Old men don’t seem to care how they look. They shave only parts of our faces – mysteriously missing huge growths around their necks and the hair coming out of their noses. They look like an exotic chickens. That’s not me, yet, I still shave nicely, but I have to watch myself. And I am not old! That comes at 59. I read that yesterday: Old comes at 59.

Can I blame England for my degradation?

When I first moved here I searched for a laundry to starch my shirts the New York-way. Hand ironed shirts would not do anywhere in Manhattan. They can make cotton Oxford cloth shirts as smooth as plastic. I couldn’t find one a laundry in East Dulwich/Nunhead to do it. I have to iron my own shirts.

The English, with their distrust of new money, abhor the flash that comes with new money. Flash, as in a new suit. Prince Charles, his Highness [he does look high with that “How long am I going to have to wait for Mummy to die” look.]  wears suits that are 30 years old. One shouldn’t have to buy new anything is the upper class ethos, because one should inherit it. I read that one English politician put down another with the insult “He had to buy his own furniture.”

You can still get points for looking like you don’t care. Take Boris Johnson, the Mayor of London.  No one is as foppish or as messy as he is without effort. His hair is of unchanging length and color. Robert Redford is the same with his hair, but Redford makes his hair look amazing at 75 plus which is why he’s never won an Academy Award – he refuses to make himself ugly. [Only the beautiful who make them ugly win the awards.] Not that I can throw rocks when my glass house is L’Oreal Creme Gloss Natural Dark Brown.

English school boys are kitted out in ill-fitting polyester suits with sleeves and trouser legs too long or too short – bought three sizes to large to last and kept long after they’ve reached their right size. And their horrendous white plastic shirts with clip on ties that hang either down to their knees or don’t reach their belly buttons. Children are raised here to be comfortable being poorly attired. No wonder top business people here look like low-paid security guards in New York.

The dressing of a three-year-old in an over-sized black suit, tie, clunky black shoes and carrying a briefcase has the additional benefit of confusing perverts into thinking that’s not a child on the way to school but a small businessman on the way to the office.

Italian boys wear smocks and American children their own clothes to school and look at how amazing they look.

Fashion sense is such a problem in England the road agencies have taken to paint every street corner the words “Look Right!” New York comic Moody McCarthy pointed that out to me.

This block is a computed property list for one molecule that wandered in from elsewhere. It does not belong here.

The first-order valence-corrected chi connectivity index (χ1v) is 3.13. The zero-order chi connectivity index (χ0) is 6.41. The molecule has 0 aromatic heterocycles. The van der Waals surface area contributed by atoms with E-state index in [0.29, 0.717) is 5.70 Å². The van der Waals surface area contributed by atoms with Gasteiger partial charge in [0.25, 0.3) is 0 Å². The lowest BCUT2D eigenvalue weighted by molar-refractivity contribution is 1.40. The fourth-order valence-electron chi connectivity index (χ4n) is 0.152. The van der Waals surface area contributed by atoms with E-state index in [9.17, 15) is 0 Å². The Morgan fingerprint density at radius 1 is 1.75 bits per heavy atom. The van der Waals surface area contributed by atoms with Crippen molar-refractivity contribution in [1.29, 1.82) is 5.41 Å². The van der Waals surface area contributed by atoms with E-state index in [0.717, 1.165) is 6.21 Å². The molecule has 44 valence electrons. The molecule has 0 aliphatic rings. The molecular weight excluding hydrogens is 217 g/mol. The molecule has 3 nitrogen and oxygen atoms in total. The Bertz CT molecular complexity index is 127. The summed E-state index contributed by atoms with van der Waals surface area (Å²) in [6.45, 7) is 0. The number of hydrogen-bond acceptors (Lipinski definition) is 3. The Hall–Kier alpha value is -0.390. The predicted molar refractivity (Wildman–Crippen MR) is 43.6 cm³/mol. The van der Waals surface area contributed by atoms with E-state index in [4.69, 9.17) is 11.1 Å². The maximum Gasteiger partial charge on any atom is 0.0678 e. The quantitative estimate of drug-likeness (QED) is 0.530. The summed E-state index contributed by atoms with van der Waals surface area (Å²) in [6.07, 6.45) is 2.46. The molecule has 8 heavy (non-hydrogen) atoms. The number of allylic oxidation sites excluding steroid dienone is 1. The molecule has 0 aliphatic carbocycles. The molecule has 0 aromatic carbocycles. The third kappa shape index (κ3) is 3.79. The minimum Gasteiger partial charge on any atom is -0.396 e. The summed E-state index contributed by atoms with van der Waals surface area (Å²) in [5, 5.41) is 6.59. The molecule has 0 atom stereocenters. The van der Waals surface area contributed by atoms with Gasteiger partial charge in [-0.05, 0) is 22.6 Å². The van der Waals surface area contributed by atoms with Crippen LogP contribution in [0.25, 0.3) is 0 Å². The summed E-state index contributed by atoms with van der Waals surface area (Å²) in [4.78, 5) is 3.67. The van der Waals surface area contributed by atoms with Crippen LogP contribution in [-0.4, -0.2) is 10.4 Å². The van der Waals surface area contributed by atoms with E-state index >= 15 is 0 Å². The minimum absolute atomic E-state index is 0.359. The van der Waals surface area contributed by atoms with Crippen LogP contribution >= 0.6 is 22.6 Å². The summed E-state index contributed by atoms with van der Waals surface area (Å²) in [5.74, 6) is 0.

Okay, my shirts aren’t perfectly starched but I’m fighting going native. My not-perfect suit is making me squirm. My audience doesn’t want to see an mess of me, me thinks. They want to see a strong, powerful American man on stage who represents a strong, powerful America – the America that will come to England’s aid when the Germans come again. And the Germans are coming again – only they won’t be called “Germans” but “Europeans”.

And my audience needs to see a successful Lewis Schaffer so they can fling their derision at me without guilt and feel they are battling the giant and not the victim. My show is a form of panto; only the bad guy is in front of them and not behind them. The audience needs to believe that what I am telling them is probably a joke. “He’s doing fine! Don’t worry about him!”  But will they think that if I am wearing a four-year-old suit?

So that’s why I’m the best comic in England. Because I’m going to go out a buy a new suit even if I can get away with an old one. And I know how to wear one. And I am going clean the wax from hat and look for a new wife who’ll do it next time. You can’t drive the New York out of me. I’m not English yet.


The English are fond of the very subtle insult masked as a friendly joke – the kind that Reg Hunter says takes you three weeks to realise the guy was really insulting you. That kind of insult is called, in British English, “gervasing”. Ironically, it’s not named after Ricky Gervais but after Gervase, the soft French cream cheese. Bet you didn’t know that!

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Lewis Schaffer

Nunhead American Comedian

SO IT GOES - John Fleming's blog

John Fleming’s blog: human interest, humour, humor, comedy blog featuring eccentricity, performance, movies and occasionally a few tears

Nunhead Nags

A blog about Nunhead regeneration

Lewis Schaffer

Nunhead American Comic

Lewis Schaffer

Nunhead American Comedian

SO IT GOES - John Fleming's blog

John Fleming’s blog: human interest, humour, humor, comedy blog featuring eccentricity, performance, movies and occasionally a few tears

Nunhead Nags

A blog about Nunhead regeneration

Lewis Schaffer

Nunhead American Comic